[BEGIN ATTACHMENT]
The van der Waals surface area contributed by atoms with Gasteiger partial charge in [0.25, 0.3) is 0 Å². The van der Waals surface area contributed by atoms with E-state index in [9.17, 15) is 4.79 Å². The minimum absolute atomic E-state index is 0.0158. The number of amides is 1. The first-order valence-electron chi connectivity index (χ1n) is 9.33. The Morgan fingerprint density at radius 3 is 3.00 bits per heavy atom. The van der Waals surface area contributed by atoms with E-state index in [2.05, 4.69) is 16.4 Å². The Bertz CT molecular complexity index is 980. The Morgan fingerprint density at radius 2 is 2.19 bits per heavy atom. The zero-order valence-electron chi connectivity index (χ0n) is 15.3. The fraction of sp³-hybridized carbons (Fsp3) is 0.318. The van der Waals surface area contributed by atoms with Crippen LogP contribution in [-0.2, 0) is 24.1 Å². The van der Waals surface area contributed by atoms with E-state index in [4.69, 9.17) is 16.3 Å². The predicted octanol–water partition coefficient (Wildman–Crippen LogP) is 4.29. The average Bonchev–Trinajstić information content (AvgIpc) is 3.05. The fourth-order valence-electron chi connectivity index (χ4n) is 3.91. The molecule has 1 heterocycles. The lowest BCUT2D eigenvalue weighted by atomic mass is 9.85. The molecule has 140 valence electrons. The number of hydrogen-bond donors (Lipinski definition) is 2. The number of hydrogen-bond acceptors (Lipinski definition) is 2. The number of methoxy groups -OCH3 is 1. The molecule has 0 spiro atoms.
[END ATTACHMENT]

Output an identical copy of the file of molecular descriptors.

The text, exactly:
The van der Waals surface area contributed by atoms with Gasteiger partial charge in [0.25, 0.3) is 0 Å². The van der Waals surface area contributed by atoms with E-state index in [9.17, 15) is 4.79 Å². The minimum absolute atomic E-state index is 0.0158. The number of amides is 1. The first-order valence-electron chi connectivity index (χ1n) is 9.33. The Morgan fingerprint density at radius 3 is 3.00 bits per heavy atom. The van der Waals surface area contributed by atoms with E-state index in [2.05, 4.69) is 16.4 Å². The Bertz CT molecular complexity index is 980. The Morgan fingerprint density at radius 2 is 2.19 bits per heavy atom. The zero-order valence-electron chi connectivity index (χ0n) is 15.3. The fraction of sp³-hybridized carbons (Fsp3) is 0.318. The van der Waals surface area contributed by atoms with Crippen LogP contribution in [-0.2, 0) is 24.1 Å². The van der Waals surface area contributed by atoms with E-state index in [4.69, 9.17) is 16.3 Å². The predicted octanol–water partition coefficient (Wildman–Crippen LogP) is 4.29. The average Bonchev–Trinajstić information content (AvgIpc) is 3.05. The fourth-order valence-electron chi connectivity index (χ4n) is 3.91. The molecule has 1 heterocycles. The lowest BCUT2D eigenvalue weighted by atomic mass is 9.85. The molecule has 140 valence electrons. The number of hydrogen-bond donors (Lipinski definition) is 2. The number of hydrogen-bond acceptors (Lipinski definition) is 2. The number of methoxy groups -OCH3 is 1. The molecule has 0 spiro atoms.